Growing orchids from seed
Firstly, seeds have a built in food store that gives the developing plant enough food to produce a few roots and a couple of leaves. This built in food store is sufficient to sustain the plant until the leaves are large enough to provide further food by photosynthesis (the plants ability to convert sunlight in to growth). Orchids however don't have this food source built in and are more closely matched to fern spores than flowering plan seed.
This is where the second main difference is observed, symbiosis. Many orchid seed relies on another organism to provide it's first food for growth, this comes in the form of a fungal mycorrhiza. Although these are fungi like mushrooms and toadstools they don't have any real substance as they exist in the soil and are not evident without the use of a microscope. The mycorrhiza is the root system of fungi which enters the cells of the emerging embryo and supplies it with basic sugars which enables it to grow, some orchids are so dependant on this system that they have become parasitic on their specific fungi and rely entirely upon it for the food supply throughout their life.
There are two ways of growing orchid from seed, symbiotic and asymbiotic. Sowing seed using the symbiotic method can be as simple as scattering the fresh seed on to the surface of the plant from which it came, this will with luck become infected by the mycorrhiza that is present in the 'mother plant' pot. This seed will hopefully begin to show signs of growth after about 12 months. Seed which is sown asymbiotic has to be sterilized before it is sown to remove any unwanted diseases or bacteria which would ruin any attempts to germinate the seed. Once the seed has been sterilized it is then sown on to the surface of a special growing media containing N, P, K and trace elements plus some form of sugar. The developing seed eventually forms protocorms which are the developing orchid embryos. Once you have enough protocorms you will need to divide them in to smaller clumps and re plant them (re flask) on to fresh growing media, again all under sterile conditions. After approximately 12 months the developing plants should have filled their sterile containers and can be planted out in the greenhouse either in individual pots or in communal trays.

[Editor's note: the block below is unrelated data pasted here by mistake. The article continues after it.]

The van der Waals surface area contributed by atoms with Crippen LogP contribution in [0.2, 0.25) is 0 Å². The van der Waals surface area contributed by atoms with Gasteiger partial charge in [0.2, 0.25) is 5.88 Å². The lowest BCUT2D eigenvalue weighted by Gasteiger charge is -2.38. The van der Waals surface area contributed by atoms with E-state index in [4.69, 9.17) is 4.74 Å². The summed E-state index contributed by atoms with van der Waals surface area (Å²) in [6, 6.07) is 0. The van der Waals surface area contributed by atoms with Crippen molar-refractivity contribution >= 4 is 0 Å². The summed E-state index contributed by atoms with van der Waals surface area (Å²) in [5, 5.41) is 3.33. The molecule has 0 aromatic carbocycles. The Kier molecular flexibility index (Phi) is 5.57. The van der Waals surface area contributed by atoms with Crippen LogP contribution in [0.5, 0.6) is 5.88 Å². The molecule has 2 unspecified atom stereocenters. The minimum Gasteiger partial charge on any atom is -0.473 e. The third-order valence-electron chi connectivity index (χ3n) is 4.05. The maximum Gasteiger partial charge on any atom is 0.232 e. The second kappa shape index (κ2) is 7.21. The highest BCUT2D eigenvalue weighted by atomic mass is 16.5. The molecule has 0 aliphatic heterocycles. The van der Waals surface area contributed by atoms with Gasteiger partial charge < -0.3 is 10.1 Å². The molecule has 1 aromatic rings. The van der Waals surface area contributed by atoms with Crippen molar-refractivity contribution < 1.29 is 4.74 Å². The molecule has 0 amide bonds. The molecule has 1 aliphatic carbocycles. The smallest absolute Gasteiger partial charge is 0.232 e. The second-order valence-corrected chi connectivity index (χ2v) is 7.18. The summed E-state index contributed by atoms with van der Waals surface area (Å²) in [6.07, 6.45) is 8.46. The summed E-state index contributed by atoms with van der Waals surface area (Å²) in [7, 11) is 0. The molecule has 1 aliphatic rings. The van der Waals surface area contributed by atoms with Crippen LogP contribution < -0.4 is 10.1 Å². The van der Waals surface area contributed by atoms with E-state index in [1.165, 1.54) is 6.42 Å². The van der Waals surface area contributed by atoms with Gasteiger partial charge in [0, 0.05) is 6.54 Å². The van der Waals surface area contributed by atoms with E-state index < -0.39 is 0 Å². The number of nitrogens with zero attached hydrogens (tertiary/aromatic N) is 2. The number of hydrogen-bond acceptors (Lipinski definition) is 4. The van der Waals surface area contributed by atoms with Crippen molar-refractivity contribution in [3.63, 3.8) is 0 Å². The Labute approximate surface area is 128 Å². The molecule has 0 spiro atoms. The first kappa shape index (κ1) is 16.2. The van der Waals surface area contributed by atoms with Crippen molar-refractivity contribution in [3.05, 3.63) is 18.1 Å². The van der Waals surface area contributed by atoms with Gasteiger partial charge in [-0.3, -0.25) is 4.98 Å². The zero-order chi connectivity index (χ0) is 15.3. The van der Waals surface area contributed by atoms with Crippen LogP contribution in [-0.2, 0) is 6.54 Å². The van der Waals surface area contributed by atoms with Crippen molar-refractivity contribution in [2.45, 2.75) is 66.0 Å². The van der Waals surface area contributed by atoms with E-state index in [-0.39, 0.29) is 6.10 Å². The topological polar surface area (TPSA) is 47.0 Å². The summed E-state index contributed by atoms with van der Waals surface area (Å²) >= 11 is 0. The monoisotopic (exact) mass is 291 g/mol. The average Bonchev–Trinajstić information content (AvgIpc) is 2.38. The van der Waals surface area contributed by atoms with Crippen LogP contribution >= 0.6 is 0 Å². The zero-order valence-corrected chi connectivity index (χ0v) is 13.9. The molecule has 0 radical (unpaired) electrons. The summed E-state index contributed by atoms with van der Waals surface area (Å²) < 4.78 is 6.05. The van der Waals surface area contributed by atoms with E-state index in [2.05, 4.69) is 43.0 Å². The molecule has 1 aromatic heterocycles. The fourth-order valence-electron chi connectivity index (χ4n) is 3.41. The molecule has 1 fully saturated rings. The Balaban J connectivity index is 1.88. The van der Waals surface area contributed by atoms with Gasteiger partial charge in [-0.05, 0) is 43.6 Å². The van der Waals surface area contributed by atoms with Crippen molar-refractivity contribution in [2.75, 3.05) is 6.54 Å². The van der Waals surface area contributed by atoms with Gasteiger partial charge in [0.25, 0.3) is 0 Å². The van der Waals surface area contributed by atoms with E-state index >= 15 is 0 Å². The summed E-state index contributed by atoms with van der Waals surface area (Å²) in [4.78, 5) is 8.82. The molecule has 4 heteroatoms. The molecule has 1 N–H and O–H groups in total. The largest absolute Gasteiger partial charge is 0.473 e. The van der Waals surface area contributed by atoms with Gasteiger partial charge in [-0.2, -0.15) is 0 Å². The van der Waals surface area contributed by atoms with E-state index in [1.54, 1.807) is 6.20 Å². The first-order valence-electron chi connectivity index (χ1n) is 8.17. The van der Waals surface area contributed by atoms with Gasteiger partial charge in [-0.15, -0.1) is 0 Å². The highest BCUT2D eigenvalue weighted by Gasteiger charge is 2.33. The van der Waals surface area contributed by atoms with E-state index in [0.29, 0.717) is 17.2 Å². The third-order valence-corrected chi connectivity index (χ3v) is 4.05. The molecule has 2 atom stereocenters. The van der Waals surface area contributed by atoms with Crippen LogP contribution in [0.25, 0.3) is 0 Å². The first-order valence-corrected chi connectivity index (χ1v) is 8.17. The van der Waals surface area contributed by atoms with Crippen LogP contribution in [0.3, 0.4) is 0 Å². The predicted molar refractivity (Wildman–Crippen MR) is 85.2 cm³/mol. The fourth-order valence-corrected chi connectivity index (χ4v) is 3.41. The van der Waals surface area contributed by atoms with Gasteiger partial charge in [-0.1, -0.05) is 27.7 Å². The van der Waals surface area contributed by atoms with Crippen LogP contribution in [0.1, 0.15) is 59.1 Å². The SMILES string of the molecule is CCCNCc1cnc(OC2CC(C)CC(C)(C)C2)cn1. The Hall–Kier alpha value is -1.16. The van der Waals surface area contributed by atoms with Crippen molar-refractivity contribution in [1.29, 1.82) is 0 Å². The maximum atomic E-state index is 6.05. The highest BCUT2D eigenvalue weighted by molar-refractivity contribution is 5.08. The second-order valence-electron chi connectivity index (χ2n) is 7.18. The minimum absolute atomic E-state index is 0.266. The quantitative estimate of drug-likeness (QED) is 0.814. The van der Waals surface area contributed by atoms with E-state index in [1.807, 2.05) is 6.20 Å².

The process of sowing to flowering can take up to 4 years or more (depending on type) to obtain flowering size plants.
Growing media formulations specifically made for orchid seed sowing can be purchased in kit form. They are available in a wide variety of types as each orchid genera has specific requirements in terms of what nutrients and hormones are required and in what combinations. The kits purchased may or may not contain some or all of the following ingredients:
* A mixture which contains all of the ingredients except the growth regulators is know as a 'base mixture'
Once you have mixed your growing medium according to the pack instructions it must be placed in to some kind of glass vessel, usually these glass vessels are either conical flasks or some other similar glass container such as honey jars which must be sterilized by autoclaving. A house hold pressure cooker will suffice for this. Your containers containing 1/2 inch of growing media need 'cooking' for between 10 and 14 minutes to sterilize them. If you are using screw on lids then you will need to put these on and then unscrew them half a turn, this will ensure your vessels don't break under the pressure whilst avoiding water getting in to the containers.